Cuyahoga Valley National Park is a 33,000-acre stretch of forests, rolling hills, and open farmlands along the Cuyahoga River in Ohio. Two of its most popular attractions are the Towpath Trail, which follows the historic route of the Ohio and Erie Canal, and the 60-foot-tall Brandywine Falls waterfall.
Last year, Cuyahoga Valley National Park was the 7th-most-visited national park — drawing 2.8 million visitors. Part of its appeal is that the park is only 22 miles from Cleveland, 113 miles from Pittsburgh, and 129 miles from Columbus, Ohio. It’s also 230 miles from Cincinnati.
The combination of so many sights to see and possible activities, plus proximity to numerous metro areas and subsequent crowds makes planning a trip to Cuyahoga Valley National Park challenging. The staff at the National Park Service (NPS) understand that complexity and want to make your trip planning easier. That’s why the NPS has released its “Top Ten Tips for Visiting Cuyahoga Valley National Park,” written by the rangers who work there.
“Before you come, be sure to plan like a park ranger,” the rangers write. “Read on for our top tips for visiting Cuyahoga Valley National Park.”
1. Know Before You Go
Since there is so much to see and do at the park, rangers encourage visitors to plan their trip ahead of time. The first step, they explain, is to visit the park’s website. Then they recommend continuing checking the website to stay up-to-date about alerts, events, and recommendations — as well as being informed about construction projects and changes in the park.
You can check the park’s website here.
Pro Tip: Rangers also suggest downloading the NPS App, which provides interactive maps, tours of park places, and on-the-ground accessibility information about more than 400 national parks. Rangers explain that you can also use the app to help navigate around the park.
The free app can be downloaded through the App Store and Google Play.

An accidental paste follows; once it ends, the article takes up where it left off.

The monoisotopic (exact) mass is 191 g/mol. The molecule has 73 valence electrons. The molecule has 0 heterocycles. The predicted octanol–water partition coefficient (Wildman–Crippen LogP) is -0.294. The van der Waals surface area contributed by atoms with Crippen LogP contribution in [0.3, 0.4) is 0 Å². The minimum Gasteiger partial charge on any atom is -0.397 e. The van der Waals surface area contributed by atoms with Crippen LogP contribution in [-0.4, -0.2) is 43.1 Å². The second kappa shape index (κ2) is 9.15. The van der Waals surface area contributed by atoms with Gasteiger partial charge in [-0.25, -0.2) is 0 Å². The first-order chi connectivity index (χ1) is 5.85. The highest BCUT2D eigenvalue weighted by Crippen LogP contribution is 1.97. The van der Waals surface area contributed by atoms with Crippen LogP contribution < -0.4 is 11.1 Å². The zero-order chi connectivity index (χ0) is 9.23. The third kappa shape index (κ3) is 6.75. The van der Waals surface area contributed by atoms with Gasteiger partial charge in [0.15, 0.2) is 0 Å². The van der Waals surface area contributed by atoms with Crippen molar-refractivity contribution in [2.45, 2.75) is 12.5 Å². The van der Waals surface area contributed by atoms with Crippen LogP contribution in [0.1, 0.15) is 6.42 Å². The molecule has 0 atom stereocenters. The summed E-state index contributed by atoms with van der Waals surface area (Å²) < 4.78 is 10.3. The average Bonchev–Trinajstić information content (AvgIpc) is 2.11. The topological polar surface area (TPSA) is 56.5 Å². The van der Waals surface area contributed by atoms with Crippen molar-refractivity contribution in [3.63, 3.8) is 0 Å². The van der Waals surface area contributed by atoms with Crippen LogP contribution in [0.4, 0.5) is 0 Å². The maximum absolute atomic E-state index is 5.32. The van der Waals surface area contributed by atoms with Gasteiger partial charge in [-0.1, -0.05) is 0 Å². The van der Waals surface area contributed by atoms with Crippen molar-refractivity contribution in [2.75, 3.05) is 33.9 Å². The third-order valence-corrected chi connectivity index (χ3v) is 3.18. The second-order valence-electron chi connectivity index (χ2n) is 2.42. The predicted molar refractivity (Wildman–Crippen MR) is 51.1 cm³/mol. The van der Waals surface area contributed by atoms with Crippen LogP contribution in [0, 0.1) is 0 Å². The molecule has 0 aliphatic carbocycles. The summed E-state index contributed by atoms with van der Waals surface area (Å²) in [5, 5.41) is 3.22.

2. Make Reservations Early
Cuyahoga Valley has two picnic shelters for large groups. Rangers suggest making reservations early if you plan to use one of the shelters. The same holds true for lodging at the historic Stanford House, which was built in 1843.
Built during the Great Depression out of American chestnut and locally quarried sandstone, the rustic Ledges and Octagon shelters can be booked up to a year in advance. You can learn more about the shelters here and make reservations here.
Managed by the Conservancy for Cuyahoga Valley National Park, the Stanford House has beds for up to 30 people — making it ideal for vacations, a small team’s retreat, or even family reunions, the conservancy explains. You can learn more about Stanford House here.
3. Avoid The Busiest Times
“Many of our parking lots fill up around midday on warm, sunny weekends,” rangers explain. “Avoid the crowd by coming on weekdays, in the mornings, or later in the day.”
You can find more tips for avoiding crowds at the popular The Ledges, Brandywine Falls, Blue Hen Falls, and Towpath Trail here.
4. Check The Weather
“If you plan to be outside, watch the weather forecast and plan accordingly,” rangers explain. “Being close to Lake Erie, our weather can change quickly. Use your favorite app or visit our weather page for a snapshot of the local conditions.”
Pro Tip: If there have been storms in the vicinity, rangers recommend checking the park’s website for possible alerts regarding trail and road closures. And remember: “Never drive through floodwater,” the rangers caution.